We propose to emulate and model key mechanical and biochemical conditions of developing heart valves towards the ultimate goal of creating a robust tissue engineered heart valve (TEHV). We hypothesize that growth factors critical to embryonic valve development regulate valve interstitial cell (VIC) extracellular matrix (ECM) synthesis and remodeling in a tension- dependent manner. We propose that a quantitative understanding of growth factor-tension interactions will reveal conditions which stimulate VICs to produce tissues with high glycosaminoglycan (GAG) content that resist shortening. To test our hypothesis, VICs will be cultured in small-scale tissue models made from natural proteins which allow for control over tension generated by the cells and rapid analysis of tissue mechanical and biochemical properties in a high-throughput manner. We will quantitatively assess the effect of tissue tension and combinations of exogenous addition of transforming growth factor-beta1, epidermal growth factor, and bone morphogenetic protein-2 on tissue mechanics and composition and model the balance between ECM secretion and degradation computationally. The results from this systematic study will have a direct impact on tissue engineered heart valve (TEHV) development by determining optimal culture conditions for robust tissue formation with minimal shortening. The findings will also increase our understanding of how growth factors and mechanical stimuli coordinate valve development and repair and lead to pathological remodeling. The approach of creating immature tissue under low tension based on embryonic valve development is an innovative departure from standard TEHV fabrication paradigms.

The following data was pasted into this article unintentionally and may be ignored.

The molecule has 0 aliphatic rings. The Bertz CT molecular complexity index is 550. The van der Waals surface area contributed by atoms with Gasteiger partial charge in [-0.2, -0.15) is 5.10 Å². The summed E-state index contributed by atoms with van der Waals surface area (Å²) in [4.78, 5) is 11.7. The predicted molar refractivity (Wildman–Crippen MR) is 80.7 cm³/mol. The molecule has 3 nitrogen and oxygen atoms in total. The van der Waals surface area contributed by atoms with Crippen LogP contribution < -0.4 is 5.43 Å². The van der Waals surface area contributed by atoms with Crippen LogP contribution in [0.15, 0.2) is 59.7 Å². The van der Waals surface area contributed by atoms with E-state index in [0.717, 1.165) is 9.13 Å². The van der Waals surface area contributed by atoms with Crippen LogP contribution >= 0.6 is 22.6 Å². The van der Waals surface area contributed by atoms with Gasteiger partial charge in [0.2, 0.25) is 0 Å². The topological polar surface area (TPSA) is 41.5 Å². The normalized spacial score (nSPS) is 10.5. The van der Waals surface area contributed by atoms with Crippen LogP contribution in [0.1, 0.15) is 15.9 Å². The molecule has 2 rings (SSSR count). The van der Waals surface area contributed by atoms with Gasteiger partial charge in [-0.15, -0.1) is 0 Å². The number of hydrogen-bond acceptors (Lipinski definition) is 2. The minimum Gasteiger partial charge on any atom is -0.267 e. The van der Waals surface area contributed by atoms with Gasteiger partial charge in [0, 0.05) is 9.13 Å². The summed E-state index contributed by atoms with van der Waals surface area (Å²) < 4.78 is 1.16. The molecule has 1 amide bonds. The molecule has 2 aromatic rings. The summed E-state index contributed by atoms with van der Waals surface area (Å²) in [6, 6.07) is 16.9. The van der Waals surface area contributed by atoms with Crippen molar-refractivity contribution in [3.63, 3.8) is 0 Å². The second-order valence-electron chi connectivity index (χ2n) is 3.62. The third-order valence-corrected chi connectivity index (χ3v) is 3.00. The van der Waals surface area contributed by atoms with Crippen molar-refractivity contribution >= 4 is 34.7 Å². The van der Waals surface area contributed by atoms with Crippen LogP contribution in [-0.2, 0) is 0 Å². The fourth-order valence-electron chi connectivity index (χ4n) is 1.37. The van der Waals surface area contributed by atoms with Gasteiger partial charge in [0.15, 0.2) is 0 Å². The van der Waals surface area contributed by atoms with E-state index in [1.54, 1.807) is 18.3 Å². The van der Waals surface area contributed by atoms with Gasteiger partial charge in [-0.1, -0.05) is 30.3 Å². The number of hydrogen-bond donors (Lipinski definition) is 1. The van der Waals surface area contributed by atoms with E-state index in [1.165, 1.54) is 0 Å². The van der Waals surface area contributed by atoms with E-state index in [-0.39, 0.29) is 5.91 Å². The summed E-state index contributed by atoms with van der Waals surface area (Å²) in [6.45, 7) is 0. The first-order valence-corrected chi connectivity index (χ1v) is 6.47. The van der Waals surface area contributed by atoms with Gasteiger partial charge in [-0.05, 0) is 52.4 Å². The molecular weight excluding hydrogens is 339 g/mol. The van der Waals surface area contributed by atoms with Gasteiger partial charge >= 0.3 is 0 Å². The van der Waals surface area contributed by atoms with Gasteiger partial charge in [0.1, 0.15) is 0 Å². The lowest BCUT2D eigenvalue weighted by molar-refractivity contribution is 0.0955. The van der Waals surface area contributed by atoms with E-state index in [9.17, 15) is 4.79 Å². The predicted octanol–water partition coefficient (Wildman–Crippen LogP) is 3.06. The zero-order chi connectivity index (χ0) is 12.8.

Public Health Relevance

Tissue engineered heart valves (TEHVs), which have the potential to self-repair or grow with the patient, are a promising alternative to mechanical and bioprosthetic valve replacements, especially for pediatric patients. Yet valve leakage due to leaflet shortening due to tissue retraction limits the success of current TEHV approaches. The proposed project draws from knowledge of embryonic valve development and computational modeling to develop solutions to prevent leaflet shortening.

National Institute of Health (NIH)
National Heart, Lung, and Blood Institute (NHLBI)
Academic Research Enhancement Awards (AREA) (R15)
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Special Emphasis Panel (ZRG1-SBIB-L (83))
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Evans, Frank
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Worcester Polytechnic Institute
Biomedical Engineering
Schools of Engineering
United States
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